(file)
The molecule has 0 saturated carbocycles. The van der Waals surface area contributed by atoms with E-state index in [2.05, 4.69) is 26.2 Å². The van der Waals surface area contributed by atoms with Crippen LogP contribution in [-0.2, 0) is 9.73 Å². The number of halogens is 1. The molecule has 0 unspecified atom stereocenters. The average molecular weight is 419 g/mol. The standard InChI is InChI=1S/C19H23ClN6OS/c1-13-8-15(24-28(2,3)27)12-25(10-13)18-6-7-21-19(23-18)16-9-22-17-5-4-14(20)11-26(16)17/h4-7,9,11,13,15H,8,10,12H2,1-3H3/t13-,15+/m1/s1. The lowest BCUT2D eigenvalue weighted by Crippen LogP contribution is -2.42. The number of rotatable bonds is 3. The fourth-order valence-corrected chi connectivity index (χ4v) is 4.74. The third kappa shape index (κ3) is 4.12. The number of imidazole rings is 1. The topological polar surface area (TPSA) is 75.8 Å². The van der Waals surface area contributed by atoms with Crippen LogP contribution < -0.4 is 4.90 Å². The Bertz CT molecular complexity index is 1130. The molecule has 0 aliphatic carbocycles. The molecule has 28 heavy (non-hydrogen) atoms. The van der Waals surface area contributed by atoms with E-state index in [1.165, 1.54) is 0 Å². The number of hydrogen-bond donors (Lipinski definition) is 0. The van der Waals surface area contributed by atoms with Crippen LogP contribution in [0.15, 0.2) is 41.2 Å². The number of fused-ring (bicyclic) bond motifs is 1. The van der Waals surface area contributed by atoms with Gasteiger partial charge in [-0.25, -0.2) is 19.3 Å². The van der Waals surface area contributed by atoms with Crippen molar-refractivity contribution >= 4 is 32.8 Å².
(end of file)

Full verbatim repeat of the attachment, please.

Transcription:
The molecule has 0 saturated carbocycles. The van der Waals surface area contributed by atoms with E-state index in [2.05, 4.69) is 26.2 Å². The van der Waals surface area contributed by atoms with Crippen LogP contribution in [-0.2, 0) is 9.73 Å². The number of halogens is 1. The molecule has 0 unspecified atom stereocenters. The average molecular weight is 419 g/mol. The standard InChI is InChI=1S/C19H23ClN6OS/c1-13-8-15(24-28(2,3)27)12-25(10-13)18-6-7-21-19(23-18)16-9-22-17-5-4-14(20)11-26(16)17/h4-7,9,11,13,15H,8,10,12H2,1-3H3/t13-,15+/m1/s1. The lowest BCUT2D eigenvalue weighted by Crippen LogP contribution is -2.42. The number of rotatable bonds is 3. The fourth-order valence-corrected chi connectivity index (χ4v) is 4.74. The third kappa shape index (κ3) is 4.12. The number of imidazole rings is 1. The topological polar surface area (TPSA) is 75.8 Å². The van der Waals surface area contributed by atoms with Crippen LogP contribution < -0.4 is 4.90 Å². The Bertz CT molecular complexity index is 1130. The molecule has 0 aliphatic carbocycles. The molecule has 28 heavy (non-hydrogen) atoms. The van der Waals surface area contributed by atoms with E-state index in [1.165, 1.54) is 0 Å². The number of hydrogen-bond donors (Lipinski definition) is 0. The van der Waals surface area contributed by atoms with Crippen LogP contribution in [0.15, 0.2) is 41.2 Å². The number of fused-ring (bicyclic) bond motifs is 1. The van der Waals surface area contributed by atoms with Gasteiger partial charge in [-0.25, -0.2) is 19.3 Å². The van der Waals surface area contributed by atoms with Crippen molar-refractivity contribution >= 4 is 32.8 Å².